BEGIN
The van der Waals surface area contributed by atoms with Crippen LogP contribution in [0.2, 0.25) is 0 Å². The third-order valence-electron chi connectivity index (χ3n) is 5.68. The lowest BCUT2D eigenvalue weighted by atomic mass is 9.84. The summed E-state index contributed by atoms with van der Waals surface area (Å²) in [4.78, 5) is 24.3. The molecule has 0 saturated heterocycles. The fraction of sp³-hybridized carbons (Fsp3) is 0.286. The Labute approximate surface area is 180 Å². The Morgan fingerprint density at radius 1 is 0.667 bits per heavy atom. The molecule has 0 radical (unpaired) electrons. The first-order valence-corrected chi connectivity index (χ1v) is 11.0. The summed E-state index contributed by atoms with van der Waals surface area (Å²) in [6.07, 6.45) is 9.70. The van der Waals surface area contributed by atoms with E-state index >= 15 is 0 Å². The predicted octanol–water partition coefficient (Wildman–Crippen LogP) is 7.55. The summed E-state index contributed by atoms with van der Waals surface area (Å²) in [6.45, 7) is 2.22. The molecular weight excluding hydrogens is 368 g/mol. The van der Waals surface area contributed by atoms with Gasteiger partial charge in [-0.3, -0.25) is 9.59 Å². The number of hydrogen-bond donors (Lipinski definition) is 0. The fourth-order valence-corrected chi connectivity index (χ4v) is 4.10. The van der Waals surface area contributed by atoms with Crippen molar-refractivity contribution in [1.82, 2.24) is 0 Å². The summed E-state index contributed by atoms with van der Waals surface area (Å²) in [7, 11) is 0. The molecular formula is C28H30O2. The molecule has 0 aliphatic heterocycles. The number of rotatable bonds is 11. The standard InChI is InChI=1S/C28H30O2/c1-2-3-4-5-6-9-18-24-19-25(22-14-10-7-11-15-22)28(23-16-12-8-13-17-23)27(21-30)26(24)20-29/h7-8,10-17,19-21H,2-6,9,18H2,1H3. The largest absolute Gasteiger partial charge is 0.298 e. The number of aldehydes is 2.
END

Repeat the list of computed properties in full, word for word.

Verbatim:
The van der Waals surface area contributed by atoms with Crippen LogP contribution in [0.2, 0.25) is 0 Å². The third-order valence-electron chi connectivity index (χ3n) is 5.68. The lowest BCUT2D eigenvalue weighted by atomic mass is 9.84. The summed E-state index contributed by atoms with van der Waals surface area (Å²) in [4.78, 5) is 24.3. The molecule has 0 saturated heterocycles. The fraction of sp³-hybridized carbons (Fsp3) is 0.286. The Labute approximate surface area is 180 Å². The Morgan fingerprint density at radius 1 is 0.667 bits per heavy atom. The molecule has 0 radical (unpaired) electrons. The first-order valence-corrected chi connectivity index (χ1v) is 11.0. The summed E-state index contributed by atoms with van der Waals surface area (Å²) in [6.07, 6.45) is 9.70. The van der Waals surface area contributed by atoms with E-state index >= 15 is 0 Å². The predicted octanol–water partition coefficient (Wildman–Crippen LogP) is 7.55. The summed E-state index contributed by atoms with van der Waals surface area (Å²) in [6.45, 7) is 2.22. The molecular weight excluding hydrogens is 368 g/mol. The van der Waals surface area contributed by atoms with Gasteiger partial charge in [-0.3, -0.25) is 9.59 Å². The number of hydrogen-bond donors (Lipinski definition) is 0. The fourth-order valence-corrected chi connectivity index (χ4v) is 4.10. The van der Waals surface area contributed by atoms with Crippen molar-refractivity contribution in [1.82, 2.24) is 0 Å². The summed E-state index contributed by atoms with van der Waals surface area (Å²) in [7, 11) is 0. The molecular formula is C28H30O2. The molecule has 0 aliphatic heterocycles. The number of rotatable bonds is 11. The standard InChI is InChI=1S/C28H30O2/c1-2-3-4-5-6-9-18-24-19-25(22-14-10-7-11-15-22)28(23-16-12-8-13-17-23)27(21-30)26(24)20-29/h7-8,10-17,19-21H,2-6,9,18H2,1H3. The largest absolute Gasteiger partial charge is 0.298 e. The number of aldehydes is 2.